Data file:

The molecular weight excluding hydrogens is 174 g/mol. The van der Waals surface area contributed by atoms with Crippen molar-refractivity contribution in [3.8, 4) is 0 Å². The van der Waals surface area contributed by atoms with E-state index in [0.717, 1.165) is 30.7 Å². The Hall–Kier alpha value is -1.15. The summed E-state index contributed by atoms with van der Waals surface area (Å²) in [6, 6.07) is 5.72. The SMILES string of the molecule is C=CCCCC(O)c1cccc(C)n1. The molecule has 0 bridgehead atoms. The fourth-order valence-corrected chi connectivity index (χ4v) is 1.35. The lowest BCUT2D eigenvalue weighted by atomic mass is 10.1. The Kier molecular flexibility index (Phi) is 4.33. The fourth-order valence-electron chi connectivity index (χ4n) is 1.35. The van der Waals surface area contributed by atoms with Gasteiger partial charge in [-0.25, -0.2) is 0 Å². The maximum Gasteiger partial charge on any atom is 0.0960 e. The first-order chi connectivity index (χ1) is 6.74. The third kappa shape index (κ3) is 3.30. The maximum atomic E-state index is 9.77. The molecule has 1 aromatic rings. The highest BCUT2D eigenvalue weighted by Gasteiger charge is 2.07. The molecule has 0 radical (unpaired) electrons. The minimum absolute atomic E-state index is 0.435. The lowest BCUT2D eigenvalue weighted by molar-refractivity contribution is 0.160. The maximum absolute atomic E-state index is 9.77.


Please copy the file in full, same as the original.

The molecular weight excluding hydrogens is 174 g/mol. The van der Waals surface area contributed by atoms with Crippen molar-refractivity contribution in [3.8, 4) is 0 Å². The van der Waals surface area contributed by atoms with E-state index in [0.717, 1.165) is 30.7 Å². The Hall–Kier alpha value is -1.15. The summed E-state index contributed by atoms with van der Waals surface area (Å²) in [6, 6.07) is 5.72. The SMILES string of the molecule is C=CCCCC(O)c1cccc(C)n1. The molecule has 0 bridgehead atoms. The fourth-order valence-corrected chi connectivity index (χ4v) is 1.35. The lowest BCUT2D eigenvalue weighted by atomic mass is 10.1. The Kier molecular flexibility index (Phi) is 4.33. The fourth-order valence-electron chi connectivity index (χ4n) is 1.35. The van der Waals surface area contributed by atoms with Gasteiger partial charge in [-0.25, -0.2) is 0 Å². The maximum Gasteiger partial charge on any atom is 0.0960 e. The first-order chi connectivity index (χ1) is 6.74. The third kappa shape index (κ3) is 3.30. The maximum atomic E-state index is 9.77. The molecule has 1 aromatic rings. The highest BCUT2D eigenvalue weighted by Gasteiger charge is 2.07. The molecule has 0 radical (unpaired) electrons. The minimum absolute atomic E-state index is 0.435. The lowest BCUT2D eigenvalue weighted by molar-refractivity contribution is 0.160. The maximum absolute atomic E-state index is 9.77.